Reusing Styles

In addition to saving you from typing out the name of the class prefix for every property name, the TargetType attribute will also confirm that all classes that have the style applied are an instance of that type (or derived type). That means that if we leave TargetType set to Control, we can apply it to a Button element, but not to a TextBlock element, as the former derives ultimately from Control but the latter does not.

However, if we'd like to define a style that contains properties not shared by every element to which we'd like to apply them, we can do that by dropping the TargetType and putting back the property prefix, as shown in Example 8-8.

Example 8-8. Styles can have properties that targets don't have

<Style x:Key="CellTextStyle"> <Setter Property="TextElement.FontSize" Value="32pt" /> <Setter Property="Button.IsCancel" Value="False" /> </Style>

<Button Style="{StaticResource CellTextStyle}" ... />

<!-- does *not* have an IsCancel property --> <TextBlock Style="{StaticResource CellTextStyle}" ... />

In Example 8-8, we've added the Button.IsCancel property to the CellTextStyle and applied it to the Button element, which has this property, and the TextBlock element, which doesn't. This is OK. At runtime, WPF will apply the dependency properties and the elements themselves will ignore those values that don't apply to them.*

WPF's ability to apply styles to objects that don't have all of the properties defined in the style is analogous to applying the Word Normal style, which includes a font size property of its own, to both a range of text and an image. Even though Word knows that images don't have a font size, it applies the portions of the Normal style that do make sense (like the justification property), ignoring the rest.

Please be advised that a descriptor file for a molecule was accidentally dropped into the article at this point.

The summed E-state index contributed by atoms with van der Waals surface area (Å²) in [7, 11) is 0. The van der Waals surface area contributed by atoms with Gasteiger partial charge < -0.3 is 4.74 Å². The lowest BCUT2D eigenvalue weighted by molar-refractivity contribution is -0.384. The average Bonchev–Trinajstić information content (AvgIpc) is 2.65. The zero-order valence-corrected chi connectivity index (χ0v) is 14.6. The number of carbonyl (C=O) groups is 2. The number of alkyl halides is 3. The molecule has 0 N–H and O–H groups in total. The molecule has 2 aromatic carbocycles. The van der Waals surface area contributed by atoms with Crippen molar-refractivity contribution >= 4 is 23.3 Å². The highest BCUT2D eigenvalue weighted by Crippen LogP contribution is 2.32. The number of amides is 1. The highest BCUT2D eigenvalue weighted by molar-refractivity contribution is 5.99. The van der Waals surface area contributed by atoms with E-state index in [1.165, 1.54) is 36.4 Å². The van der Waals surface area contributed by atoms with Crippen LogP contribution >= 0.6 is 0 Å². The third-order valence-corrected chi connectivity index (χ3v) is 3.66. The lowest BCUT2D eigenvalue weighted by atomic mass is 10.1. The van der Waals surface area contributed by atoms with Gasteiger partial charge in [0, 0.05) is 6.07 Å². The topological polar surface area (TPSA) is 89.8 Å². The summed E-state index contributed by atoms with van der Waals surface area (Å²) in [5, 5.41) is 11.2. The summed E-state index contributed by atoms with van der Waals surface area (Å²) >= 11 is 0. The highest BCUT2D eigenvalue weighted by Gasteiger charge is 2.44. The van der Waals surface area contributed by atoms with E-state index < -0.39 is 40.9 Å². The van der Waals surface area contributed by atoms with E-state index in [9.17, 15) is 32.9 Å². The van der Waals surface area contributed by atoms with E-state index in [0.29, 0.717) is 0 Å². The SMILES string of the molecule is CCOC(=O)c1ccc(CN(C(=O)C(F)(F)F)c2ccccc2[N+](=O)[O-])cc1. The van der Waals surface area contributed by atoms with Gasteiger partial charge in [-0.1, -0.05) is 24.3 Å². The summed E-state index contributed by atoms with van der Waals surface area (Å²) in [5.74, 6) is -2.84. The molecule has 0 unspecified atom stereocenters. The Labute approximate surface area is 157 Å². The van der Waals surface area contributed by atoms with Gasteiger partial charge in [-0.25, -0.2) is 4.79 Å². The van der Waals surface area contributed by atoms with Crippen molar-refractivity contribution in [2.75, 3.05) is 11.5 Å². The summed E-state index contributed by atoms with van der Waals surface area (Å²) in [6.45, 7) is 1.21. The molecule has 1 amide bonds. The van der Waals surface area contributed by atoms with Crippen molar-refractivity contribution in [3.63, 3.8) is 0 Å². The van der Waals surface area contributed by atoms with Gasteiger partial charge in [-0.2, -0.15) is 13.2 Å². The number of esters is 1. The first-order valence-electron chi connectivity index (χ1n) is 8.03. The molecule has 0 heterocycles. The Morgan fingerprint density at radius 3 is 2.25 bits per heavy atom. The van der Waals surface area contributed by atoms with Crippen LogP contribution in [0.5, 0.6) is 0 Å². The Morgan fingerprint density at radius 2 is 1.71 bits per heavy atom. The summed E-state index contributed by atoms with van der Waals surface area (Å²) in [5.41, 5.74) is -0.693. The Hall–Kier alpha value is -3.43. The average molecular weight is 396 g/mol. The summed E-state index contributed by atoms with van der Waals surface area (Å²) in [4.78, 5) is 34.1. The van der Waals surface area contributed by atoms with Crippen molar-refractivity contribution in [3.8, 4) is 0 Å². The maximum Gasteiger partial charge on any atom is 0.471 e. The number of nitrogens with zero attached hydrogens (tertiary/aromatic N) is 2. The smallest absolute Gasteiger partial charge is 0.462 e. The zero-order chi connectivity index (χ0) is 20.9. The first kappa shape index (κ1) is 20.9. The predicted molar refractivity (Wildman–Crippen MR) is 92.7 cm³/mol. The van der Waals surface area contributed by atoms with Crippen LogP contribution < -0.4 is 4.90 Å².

Getting back to our sample, we can use the CellTextStyle on the Buttons to show nice Xs and Os, and on a TextBlock in a new row to show whose turn it is (see Example 8-9).

* The ability to set a value for a property that an element doesn't have is useful for inheritable properties, because those values will flow on through to child elements. See Chapter 18 for a description of dependency property inheritance.

Example 8-9. Applying a style to Button and TextBlock elements

<Window.Resources> <Style x:Key="CellTextStyle"> <Setter Property="Control.FontSize" Value="32pt" /> <Setter Property="Control.FontWeight" Value="Bold" /> </Style> </Window.Resources> <Grid Background="Black"> <Grid.RowDefinitions> <RowDefinition /> <RowDefinition /> <RowDefinition /> <RowDefinition Height="Auto" /> </Grid.RowDefinitions> <Grid.ColumnDefinitions> <ColumnDefinition /> <ColumnDefinition /> <ColumnDefinition /> </Grid.ColumnDefinitions>

<Button Style="{StaticResource CellTextStyle}" ... />


Style="{StaticResource CellTextStyle}" Foreground="White"

Grid.Row="3" Grid.ColumnSpan="3" Name="statusTextBlock" /> </Grid> </Window>

With our new text block in place, we can inform the next player of her turn by updating the CurrentPlayer property setter:

string CurrentPlayer { get { return this.currentPlayer; } set {

this.currentPlayer = value; this.statusTextBlock.Text =

"It's your turn, " + this.currentPlayer;

This reuse of the style across controls of different types gives us a consistent look in the application, as shown in Figure 8-3.

One thing you'll notice is that the status text in Figure 8-3 is white, whereas the text in the buttons is black. Because black is the default text color, if we want the status text to show up against a black background, we have to change the color to something else, hence the need to set the Foreground property to white on the TextBlock. Setting per-instance properties works just fine in combination with a style, and you can combine the two techniques of setting property values as you see fit.

Figure 8-3. A tic-tac-toe game with style

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